KZ: As they say, proof is in the pudding. How do you suggest we find out if your suggestions have any chance of working when put to the test?
Me: Just play out the discount/rebate policy in your mind. The policies I advocate are so basic and are implemented at such a powerful economic point in time (the ending point of the entire economic process for every consumer item, the summing point of all costs and prices for every consumer item and the terminal expression point for all forms of inflation) namely retail sale. No one is saying you wouldn’t need additional regulations in a world not entirely rational or ethical, but along with the dividend policy and the national and central banking system the effects are so beneficial for both individuals and commercial that lesser reforms pale to insignificance.
KZ: Craig, mark me down as thick (but not as a brick). I still don’t see how your proposals fix the problem that the bottom 90% of the income and wealth scale have little influence on how property is owned and controlled.
Me: Well, if a two adult household was getting $1000/mo/$48,000/yr worth of potential purchasing power in dividend payments ($1000 x 2 adults x 2 with the 50% discount x 12) and they both had part time jobs making $25,000/yr that would give them $148,000/yr in potential purchasing power to invest, consume and undoubtedly be able to purchase a home that with a national bank that charged 0% interest on notes for a $200k home that has been discounted to $100k at retail sale and $50k at note signing because finance has now been enabled to become the new end of the economic process instead of an incredibly expensive exterior parasite to it….I’d say that was a lot better deal for the 90% than they’ve ever been given before.
P: Can we at least advance to agreeing the problem is really in two parts. One: get total private debt to GDP down to about 0.7 from its current value near 2. If and only if we accomplish that (and quick is better than slow), then:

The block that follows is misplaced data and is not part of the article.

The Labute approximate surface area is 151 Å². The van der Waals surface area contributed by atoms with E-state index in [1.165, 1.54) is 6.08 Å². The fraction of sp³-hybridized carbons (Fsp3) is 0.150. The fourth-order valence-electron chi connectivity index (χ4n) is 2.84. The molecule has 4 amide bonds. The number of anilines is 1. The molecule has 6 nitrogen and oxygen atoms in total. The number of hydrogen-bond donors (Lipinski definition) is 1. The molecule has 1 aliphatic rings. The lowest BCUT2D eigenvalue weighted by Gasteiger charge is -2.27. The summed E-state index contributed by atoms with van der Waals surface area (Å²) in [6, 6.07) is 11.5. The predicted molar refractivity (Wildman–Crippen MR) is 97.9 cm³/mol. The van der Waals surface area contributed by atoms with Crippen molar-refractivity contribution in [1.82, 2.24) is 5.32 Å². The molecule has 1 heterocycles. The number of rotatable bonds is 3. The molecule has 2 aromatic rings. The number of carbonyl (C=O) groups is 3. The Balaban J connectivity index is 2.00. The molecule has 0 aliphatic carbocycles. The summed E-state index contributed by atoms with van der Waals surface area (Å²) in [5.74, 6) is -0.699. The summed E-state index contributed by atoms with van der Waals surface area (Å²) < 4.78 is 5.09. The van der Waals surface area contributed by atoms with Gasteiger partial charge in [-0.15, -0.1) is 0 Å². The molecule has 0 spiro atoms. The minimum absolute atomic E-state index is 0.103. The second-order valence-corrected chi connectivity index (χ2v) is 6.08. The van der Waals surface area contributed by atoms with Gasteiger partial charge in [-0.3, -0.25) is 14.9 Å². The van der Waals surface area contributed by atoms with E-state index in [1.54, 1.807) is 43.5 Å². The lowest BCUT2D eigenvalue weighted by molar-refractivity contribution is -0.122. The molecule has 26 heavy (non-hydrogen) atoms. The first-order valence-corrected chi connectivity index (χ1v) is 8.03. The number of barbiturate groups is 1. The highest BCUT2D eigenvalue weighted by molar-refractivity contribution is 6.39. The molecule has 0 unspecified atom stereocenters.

Two: we debate the best way to keep it there long term ie to break the destructive long term build up of private debt that periodically threatens to destroy our civilization. I view Craig’s proposal as a candidate for number two. Steve Keen seems to suggest a saw tooth periodic ramp punctuated by Jubilees is another idea.
If we can’t get past step one gracefully, the second step won’t matter.
Me: I’ll second that. Keen’s “modern debt jubilee” could be a fast way to reduce private debt, but doing that only and without concurrently ridding ourselves of the paradigm of Debt Only would only enable Krugmanites to claim the problem was solved….when it was merely palliated. We need to be smarter than the ancients who utilized debt jubilees. Turn a page on financial and economic history. The one we’re on has been gathering dust and disintegrating civilizations for 5000 years.
Keen is smart and economically insightful. He deciphered the problematic fact that we’re caught between the “necessary” rock of debt build up and the hard place of economic recession. C. H. Douglas came to the same conclusion from a business cost accounting perspective by doing the calculus on total individual incomes created in ratio to total costs and so prices simultaneously produced. I told Keen 4-5 years ago that Douglas was the first disequillibrium/financial instability theorist not Minsky.
All it took to extend and innovate Keen’s, Hudson’s and Douglas’s policies and insights from my study of all of them was an open mind and my paradigm/pattern perception skills honed from interests in science (specifically quantum physics), history, philosophy and the world’s wisdom traditions.